If you ask Hernandez, or those close to him, they’ll point to the cheap and small replay screens that rendered reviews nearly worthless. Plus, there were other umpires in the review — why didn’t they correct it? In this scenario, it was just another chapter in this misunderstood man’s career.

Then there’s the other perspective: This was obviously a home run, critical to the game, and as crew chief, he should have seen it. Hernandez, even in 2013, had a history of controversy. He had earned no benefit of the doubt. MLB itself said in a court filing years later, during Hernandez’s racial discrimination lawsuit against the league, that this incident, and Hernandez’s inability to move past it, prevented him from getting World Series assignments.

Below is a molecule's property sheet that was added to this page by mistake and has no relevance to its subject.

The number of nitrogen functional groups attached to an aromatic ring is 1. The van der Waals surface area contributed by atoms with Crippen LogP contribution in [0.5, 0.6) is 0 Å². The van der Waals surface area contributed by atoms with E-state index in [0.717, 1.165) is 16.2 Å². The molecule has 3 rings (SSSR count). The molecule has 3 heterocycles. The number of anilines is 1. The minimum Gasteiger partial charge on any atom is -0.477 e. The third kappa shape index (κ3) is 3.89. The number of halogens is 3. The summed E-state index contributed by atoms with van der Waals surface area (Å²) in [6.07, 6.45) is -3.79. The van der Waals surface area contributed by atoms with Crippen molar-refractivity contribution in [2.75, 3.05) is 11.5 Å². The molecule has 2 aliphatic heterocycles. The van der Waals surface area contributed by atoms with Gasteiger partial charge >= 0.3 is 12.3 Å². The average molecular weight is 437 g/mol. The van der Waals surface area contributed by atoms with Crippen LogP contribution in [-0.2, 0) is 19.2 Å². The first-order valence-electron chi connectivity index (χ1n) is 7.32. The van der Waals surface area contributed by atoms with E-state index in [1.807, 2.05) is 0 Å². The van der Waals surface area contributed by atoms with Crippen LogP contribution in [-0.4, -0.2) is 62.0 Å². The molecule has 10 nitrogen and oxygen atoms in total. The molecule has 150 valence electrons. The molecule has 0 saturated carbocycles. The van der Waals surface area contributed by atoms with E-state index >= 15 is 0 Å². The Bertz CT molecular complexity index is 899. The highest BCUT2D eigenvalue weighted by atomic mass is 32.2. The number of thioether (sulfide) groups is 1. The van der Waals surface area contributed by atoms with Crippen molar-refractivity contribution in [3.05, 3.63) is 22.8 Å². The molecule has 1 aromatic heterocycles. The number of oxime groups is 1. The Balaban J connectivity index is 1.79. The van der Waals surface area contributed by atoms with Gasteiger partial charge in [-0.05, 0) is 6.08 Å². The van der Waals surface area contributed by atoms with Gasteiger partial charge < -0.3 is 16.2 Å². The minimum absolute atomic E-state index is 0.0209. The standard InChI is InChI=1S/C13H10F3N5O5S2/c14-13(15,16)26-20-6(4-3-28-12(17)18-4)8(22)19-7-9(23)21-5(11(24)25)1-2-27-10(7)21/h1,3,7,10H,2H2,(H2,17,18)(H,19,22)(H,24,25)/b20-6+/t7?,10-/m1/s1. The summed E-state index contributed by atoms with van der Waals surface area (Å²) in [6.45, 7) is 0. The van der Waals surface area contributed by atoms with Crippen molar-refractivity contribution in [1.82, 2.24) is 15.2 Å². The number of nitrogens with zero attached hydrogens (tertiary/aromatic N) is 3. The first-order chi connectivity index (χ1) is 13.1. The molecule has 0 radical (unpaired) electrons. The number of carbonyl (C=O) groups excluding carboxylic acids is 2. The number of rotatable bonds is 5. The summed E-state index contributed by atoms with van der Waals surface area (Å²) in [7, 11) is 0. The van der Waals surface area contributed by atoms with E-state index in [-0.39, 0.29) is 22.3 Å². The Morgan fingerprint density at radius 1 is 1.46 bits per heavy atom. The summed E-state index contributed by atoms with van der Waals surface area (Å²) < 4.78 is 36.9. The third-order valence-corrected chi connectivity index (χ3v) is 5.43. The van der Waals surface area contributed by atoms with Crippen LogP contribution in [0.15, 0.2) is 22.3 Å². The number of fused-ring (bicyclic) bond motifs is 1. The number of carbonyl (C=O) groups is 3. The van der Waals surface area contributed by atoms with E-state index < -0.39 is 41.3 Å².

In this scenario, Hernandez only reinforced the negative perception of him held by many around the sport.

He has brought much of it on himself over his long career. Like the time he threw the hat of then-Dodgers first base coach Mariano Duncan into the stands following an argument in 2006. Or, in 2001, when he stared down ex-Chicago Bears football player Steve McMichael at a Cubs game after McMichael used the seventh-inning stretch pulpit to criticize Hernandez.

On their own, these avoidable incidents would be forgotten like the thousands of other ejections or calls that have come and gone. But together, they paint a portrait of an umpire who’s played a major role in establishing his own villainous reputation.